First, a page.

The environment in one embodiment is a distributed computing environment utilizing several computer systems and components that are interconnected via communication links, using one or more computer networks or direct connections. However, it will be appreciated by those of ordinary skill in the art that such a system could operate equally well in a system having fewer or a greater number of components than are illustrated in FIG. 12. Thus, the depiction of the system 1200 in FIG. 12 should be taken as being illustrative in nature and not limiting to the scope of the disclosure.
The various embodiments further can be implemented in a wide variety of operating environments, which in some cases can include one or more user computers, computing devices or processing devices which can be used to operate any of a number of applications. User or client devices can include any of a number of general purpose personal computers, such as desktop or laptop computers running a standard operating system, as well as cellular, wireless, and handheld devices running mobile software and capable of supporting a number of networking and messaging protocols. Such a system also can include a number of workstations running any of a variety of commercially-available operating systems and other known applications for purposes such as development and database management. These devices also can include other electronic devices, such as dummy terminals, thin-clients, gaming systems, and other devices capable of communicating via a network.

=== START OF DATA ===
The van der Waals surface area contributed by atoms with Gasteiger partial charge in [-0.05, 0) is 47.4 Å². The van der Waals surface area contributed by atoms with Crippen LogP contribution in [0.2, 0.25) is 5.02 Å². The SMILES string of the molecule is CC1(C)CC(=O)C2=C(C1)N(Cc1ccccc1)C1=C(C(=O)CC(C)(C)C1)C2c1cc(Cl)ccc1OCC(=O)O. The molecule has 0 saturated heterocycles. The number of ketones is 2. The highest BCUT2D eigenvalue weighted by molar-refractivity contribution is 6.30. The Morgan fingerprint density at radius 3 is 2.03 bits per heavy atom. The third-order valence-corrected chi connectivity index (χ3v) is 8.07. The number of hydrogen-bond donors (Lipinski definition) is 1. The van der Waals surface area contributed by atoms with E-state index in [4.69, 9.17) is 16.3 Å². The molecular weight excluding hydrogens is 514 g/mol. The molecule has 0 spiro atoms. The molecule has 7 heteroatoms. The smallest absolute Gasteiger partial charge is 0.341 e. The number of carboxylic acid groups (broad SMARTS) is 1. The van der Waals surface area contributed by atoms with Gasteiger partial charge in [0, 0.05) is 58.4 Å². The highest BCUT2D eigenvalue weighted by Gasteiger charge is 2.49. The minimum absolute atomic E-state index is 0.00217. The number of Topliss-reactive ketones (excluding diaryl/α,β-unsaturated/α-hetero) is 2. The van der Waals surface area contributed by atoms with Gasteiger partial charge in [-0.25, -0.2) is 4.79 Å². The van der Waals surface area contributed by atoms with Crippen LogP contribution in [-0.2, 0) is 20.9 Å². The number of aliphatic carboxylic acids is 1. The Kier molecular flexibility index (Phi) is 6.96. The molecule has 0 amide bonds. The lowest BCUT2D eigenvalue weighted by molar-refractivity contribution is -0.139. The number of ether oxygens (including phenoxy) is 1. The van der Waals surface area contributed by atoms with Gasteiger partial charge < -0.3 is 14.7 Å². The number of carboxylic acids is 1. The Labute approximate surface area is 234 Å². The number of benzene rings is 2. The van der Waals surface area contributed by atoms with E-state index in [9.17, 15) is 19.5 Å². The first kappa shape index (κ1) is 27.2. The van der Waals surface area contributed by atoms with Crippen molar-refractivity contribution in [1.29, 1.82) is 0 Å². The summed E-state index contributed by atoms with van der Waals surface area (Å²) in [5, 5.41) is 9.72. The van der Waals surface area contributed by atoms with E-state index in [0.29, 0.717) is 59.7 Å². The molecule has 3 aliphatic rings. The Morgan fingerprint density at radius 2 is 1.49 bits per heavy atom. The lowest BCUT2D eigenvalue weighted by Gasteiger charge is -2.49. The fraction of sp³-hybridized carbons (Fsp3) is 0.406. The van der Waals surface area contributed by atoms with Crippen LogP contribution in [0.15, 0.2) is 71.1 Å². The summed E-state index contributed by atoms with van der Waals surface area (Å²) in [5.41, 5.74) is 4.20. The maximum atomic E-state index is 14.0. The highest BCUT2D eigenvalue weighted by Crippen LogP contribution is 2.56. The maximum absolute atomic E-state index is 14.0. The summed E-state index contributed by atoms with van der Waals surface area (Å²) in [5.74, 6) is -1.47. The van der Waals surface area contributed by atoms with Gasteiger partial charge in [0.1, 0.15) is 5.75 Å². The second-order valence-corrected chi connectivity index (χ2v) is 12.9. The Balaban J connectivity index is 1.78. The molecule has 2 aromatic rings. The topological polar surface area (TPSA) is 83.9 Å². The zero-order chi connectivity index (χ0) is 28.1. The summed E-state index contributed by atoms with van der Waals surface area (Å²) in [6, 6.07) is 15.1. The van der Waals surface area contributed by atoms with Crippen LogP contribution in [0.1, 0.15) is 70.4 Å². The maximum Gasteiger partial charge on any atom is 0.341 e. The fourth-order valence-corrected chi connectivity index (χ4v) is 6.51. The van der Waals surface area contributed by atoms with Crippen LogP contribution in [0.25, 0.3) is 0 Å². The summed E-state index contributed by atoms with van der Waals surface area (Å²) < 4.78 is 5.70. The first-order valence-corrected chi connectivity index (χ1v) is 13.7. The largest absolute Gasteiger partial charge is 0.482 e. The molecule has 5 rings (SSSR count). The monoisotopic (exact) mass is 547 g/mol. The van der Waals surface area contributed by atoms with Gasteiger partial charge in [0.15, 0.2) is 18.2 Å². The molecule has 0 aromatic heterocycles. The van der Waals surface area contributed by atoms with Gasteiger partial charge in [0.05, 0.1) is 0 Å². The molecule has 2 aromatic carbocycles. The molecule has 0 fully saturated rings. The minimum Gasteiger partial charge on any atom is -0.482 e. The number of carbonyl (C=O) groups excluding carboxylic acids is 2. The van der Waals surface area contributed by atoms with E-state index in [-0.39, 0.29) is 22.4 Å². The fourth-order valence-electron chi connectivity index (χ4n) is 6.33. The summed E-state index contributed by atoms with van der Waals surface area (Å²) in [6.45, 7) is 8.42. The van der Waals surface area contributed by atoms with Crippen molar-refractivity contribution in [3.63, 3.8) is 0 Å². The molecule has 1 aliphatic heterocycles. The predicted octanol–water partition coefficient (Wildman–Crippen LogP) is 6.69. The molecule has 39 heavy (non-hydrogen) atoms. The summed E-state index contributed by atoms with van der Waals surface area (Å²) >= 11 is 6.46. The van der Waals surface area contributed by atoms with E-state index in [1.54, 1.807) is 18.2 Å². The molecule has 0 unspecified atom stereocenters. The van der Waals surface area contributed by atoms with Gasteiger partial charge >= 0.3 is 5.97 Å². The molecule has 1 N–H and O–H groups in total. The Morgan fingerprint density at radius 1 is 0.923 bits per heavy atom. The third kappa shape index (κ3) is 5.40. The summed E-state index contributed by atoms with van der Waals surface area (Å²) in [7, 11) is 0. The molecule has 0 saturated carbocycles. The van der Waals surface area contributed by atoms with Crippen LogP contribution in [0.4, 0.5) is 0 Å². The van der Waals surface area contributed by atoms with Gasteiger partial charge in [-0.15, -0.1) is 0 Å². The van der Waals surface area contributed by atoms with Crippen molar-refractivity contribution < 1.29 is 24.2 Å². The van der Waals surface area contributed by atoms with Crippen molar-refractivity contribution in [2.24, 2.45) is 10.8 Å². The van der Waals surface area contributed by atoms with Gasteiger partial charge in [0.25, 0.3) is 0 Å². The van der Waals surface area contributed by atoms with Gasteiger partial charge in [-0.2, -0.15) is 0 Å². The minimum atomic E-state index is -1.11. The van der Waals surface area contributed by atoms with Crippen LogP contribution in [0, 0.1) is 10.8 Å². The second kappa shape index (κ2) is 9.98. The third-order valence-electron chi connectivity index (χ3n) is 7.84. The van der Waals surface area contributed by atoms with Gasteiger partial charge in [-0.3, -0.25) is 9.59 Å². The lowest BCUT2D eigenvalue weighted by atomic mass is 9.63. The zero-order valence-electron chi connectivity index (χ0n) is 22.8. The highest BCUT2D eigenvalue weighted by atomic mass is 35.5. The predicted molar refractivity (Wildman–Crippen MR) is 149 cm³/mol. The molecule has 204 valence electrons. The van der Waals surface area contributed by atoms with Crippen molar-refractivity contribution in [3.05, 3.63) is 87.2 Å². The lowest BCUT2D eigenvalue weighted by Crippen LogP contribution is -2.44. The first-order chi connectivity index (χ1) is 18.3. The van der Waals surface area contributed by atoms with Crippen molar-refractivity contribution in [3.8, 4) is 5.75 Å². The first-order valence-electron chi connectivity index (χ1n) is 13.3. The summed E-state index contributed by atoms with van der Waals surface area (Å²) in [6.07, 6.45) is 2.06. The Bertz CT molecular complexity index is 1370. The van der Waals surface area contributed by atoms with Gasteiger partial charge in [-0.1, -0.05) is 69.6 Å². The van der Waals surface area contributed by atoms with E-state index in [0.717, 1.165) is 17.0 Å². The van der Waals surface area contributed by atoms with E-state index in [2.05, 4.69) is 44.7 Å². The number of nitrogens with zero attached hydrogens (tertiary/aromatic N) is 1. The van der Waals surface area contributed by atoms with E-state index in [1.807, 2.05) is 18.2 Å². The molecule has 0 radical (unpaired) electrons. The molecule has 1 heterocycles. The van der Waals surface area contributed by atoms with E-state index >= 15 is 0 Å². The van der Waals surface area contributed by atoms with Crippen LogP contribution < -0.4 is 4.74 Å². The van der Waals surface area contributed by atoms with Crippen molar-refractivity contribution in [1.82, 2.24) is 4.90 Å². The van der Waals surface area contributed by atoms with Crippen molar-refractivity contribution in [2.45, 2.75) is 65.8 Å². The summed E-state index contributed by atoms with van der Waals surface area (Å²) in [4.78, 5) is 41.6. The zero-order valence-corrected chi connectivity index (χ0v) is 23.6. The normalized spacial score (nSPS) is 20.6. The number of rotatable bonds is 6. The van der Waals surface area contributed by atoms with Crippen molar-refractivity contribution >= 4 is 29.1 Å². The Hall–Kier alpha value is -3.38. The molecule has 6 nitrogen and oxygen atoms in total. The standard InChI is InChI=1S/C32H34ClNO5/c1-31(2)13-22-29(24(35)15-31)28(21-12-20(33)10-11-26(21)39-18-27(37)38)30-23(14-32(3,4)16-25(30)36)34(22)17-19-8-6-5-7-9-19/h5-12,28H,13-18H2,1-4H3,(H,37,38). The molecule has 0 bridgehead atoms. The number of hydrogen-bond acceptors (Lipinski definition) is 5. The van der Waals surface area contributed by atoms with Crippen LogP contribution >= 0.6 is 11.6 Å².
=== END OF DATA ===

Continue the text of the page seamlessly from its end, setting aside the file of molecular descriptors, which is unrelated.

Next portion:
Most embodiments utilize at least one network that would be familiar to those skilled in the art for supporting communications using any of a variety of commercially-available protocols, such as Transmission Control Protocol/Internet Protocol (“TCP/IP”), Open System Interconnection (“OSI”), File Transfer Protocol (“FTP”), Universal Plug and Play (“UpnP”), Network File System (“NFS”), Common Internet File System (“CIFS”), and AppleTalk. The network can be, for example, a local area network, a wide-area network, a virtual private network, the Internet, an intranet, an extranet, a public switched telephone network, an infrared network, a wireless network, and any combination thereof.